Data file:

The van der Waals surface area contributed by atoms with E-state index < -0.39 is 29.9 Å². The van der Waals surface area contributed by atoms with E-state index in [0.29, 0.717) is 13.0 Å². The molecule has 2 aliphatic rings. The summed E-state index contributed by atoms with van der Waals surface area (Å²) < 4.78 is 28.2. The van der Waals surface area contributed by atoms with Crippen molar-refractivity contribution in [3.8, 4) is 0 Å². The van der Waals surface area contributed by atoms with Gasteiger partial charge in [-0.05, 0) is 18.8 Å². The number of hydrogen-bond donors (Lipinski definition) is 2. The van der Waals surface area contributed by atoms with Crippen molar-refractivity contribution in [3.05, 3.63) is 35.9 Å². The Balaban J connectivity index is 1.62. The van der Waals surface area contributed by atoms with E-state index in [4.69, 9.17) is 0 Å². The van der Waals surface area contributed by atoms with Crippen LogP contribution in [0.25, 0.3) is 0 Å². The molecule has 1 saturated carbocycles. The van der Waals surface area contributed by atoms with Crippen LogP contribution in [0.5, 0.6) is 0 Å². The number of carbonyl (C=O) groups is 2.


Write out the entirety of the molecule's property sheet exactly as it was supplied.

The van der Waals surface area contributed by atoms with E-state index < -0.39 is 29.9 Å². The van der Waals surface area contributed by atoms with E-state index in [0.29, 0.717) is 13.0 Å². The molecule has 2 aliphatic rings. The summed E-state index contributed by atoms with van der Waals surface area (Å²) < 4.78 is 28.2. The van der Waals surface area contributed by atoms with Crippen molar-refractivity contribution in [3.8, 4) is 0 Å². The van der Waals surface area contributed by atoms with Gasteiger partial charge in [-0.05, 0) is 18.8 Å². The number of hydrogen-bond donors (Lipinski definition) is 2. The van der Waals surface area contributed by atoms with Crippen molar-refractivity contribution in [3.05, 3.63) is 35.9 Å². The Balaban J connectivity index is 1.62. The van der Waals surface area contributed by atoms with E-state index in [4.69, 9.17) is 0 Å². The van der Waals surface area contributed by atoms with Crippen LogP contribution in [0.25, 0.3) is 0 Å². The molecule has 1 saturated carbocycles. The van der Waals surface area contributed by atoms with Crippen LogP contribution in [0.5, 0.6) is 0 Å². The number of carbonyl (C=O) groups is 2.